For Ismailov to continue his development as a fighter, it will be important for him to use the jab liberally and then throw those power shots over the top, instead of simply loading up and exchanging. Sagiv has done well in that area his last two fights, and it'll work against Shabazov. Sagiv will also want to unleash combinations to the head that set up body shots, which is his best chance for a knockout against the tough Moldovan. Perhaps the most important key is stamina. The Israeli seems to have cured his stamina issues that troubled him in his third and fourth pro fights, but this is his first six-rounder

Ismailov and his team will travel to Chisinau on Wednesday. He observes Shabbat, so he'll weigh-in Friday morning. The fight will be Saturday night after sundown.

Thursday, December 14, 2023

Squabbles at WBA Convention

The 102nd WBA convention in Orlando, Florida, USA featured some incidents involving Jewish boxers and a Jewish promoter. Two-division world champion Carolina Duer, promoter Sampson Lewkowicz, and power puncher Cletus Seldin all attended the convention.

Duer of Argentina got into a public argument with Lewkowicz of Uruguay during the convention. The argument can be viewed here. Both are speaking Spanish, their native tongue.

Lewkowicz got into a far more heated argument when the son of Elvis Grant Phillips, the founder of Grant gloves, allegedly spit in the promoter's face. Here is a video of the aftermath. Former middleweight and light heavyweight champion Bernard Hopkins leapt to Lewkowicz's defense. At one point, Hopkins came close to Phillips. Seldin played the role of peacemaker, stepping in between Hopkins and the Phillips family.

Boxing Scene reports the alleged spit was "due to a disagreement during the session that pertains to the sanctioning of mandatories and interim-titles." Lewkowicz has pressed charges against Phillips.

Monday, December 11, 2023

Odelia Ben Ephraim to Challenge for European Title

Odelia Ben Ephraim is scheduled to challenge European featherweight champion Sheila Martinez in Alicante, Spain on January 27, 2024. Ben Ephraim won the French featherweight title in her last fight on November 24. Martinez (6-3, one KO) will be making her second defense since taking the title from Anna Lisa Brozzi on February 24.

Ben Ephraim (5-2) traveled to Los Angeles after her most recent fight and spent some time at Freddie Roach's Wild Card Gym with Jewish Canadian boxer Lev Jackson, who made the trip when his opponent backed out of a scheduled December 1 fight.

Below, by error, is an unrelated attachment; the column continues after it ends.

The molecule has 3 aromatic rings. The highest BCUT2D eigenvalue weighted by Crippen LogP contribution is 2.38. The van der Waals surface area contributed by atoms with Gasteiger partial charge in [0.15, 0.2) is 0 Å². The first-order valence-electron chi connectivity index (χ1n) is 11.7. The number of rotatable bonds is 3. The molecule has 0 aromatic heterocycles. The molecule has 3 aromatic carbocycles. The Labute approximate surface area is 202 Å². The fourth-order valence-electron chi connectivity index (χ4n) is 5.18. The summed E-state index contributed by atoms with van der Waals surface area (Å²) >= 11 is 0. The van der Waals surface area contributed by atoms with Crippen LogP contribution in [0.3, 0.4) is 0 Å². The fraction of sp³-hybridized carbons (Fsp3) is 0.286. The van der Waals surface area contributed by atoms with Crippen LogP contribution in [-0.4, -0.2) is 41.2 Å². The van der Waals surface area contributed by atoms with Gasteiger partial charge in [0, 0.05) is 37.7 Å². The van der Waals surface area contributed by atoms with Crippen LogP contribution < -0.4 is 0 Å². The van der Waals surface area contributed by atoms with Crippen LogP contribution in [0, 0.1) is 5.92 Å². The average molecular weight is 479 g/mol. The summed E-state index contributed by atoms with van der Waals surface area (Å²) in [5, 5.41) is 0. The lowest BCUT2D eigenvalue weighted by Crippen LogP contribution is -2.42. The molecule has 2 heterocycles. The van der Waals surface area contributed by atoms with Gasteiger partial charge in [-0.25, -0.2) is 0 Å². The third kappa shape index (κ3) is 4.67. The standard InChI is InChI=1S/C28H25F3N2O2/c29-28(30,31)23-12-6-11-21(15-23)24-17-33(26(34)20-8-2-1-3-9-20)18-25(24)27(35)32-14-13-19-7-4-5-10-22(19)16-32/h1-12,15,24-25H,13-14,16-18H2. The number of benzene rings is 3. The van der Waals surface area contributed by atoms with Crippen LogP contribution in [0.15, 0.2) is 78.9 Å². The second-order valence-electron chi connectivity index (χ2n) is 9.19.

Odelia is a 24 year old from Blagnac, France. Both of her losses have come against former Muay Thai world champion Anaelle Angerville, including in her debut. Martinez is a 25 year old from Benidorm, Spain. She won her debut in 2020, lost three straight fights, and is now on a five-fight win streak.

This bout is scheduled for ten two-minute rounds. The Jewish Boxing Blog will have a full preview.

Sunday, December 10, 2023

Introducing Sahar Meir

Bantamweight Sahar Meir scored a second round TKO against Roekdee Lajantha at Rangsit International Stadium in Rangsit, Thailand back on May 10. The fight was stopped a minute and eleven seconds into the round. Both fighters were making their professional boxing debuts.

BoxRec lists Meir as a 23 year old resident of Bangkok, Thailand, who was born in Jerusalem. Meir, also known as Sahar Ben Zaken, lists a small town in northern Israel called Misgav as his hometown on social media. Meir has experience fighting in Muay Thai and kickboxing.

Based on his boxing debut and his record in those other combat sports, Meir 
packs a lot of power in his punches.

Saturday, December 9, 2023

Josh Feldman Wins by Majority Decision

Junior middleweight Joshua Feldman beat Potego Ntsoane by majority decision this evening at Box Camp Booysens in Johannesburg, South Africa. Feldman did not dominate, but he deserved the win.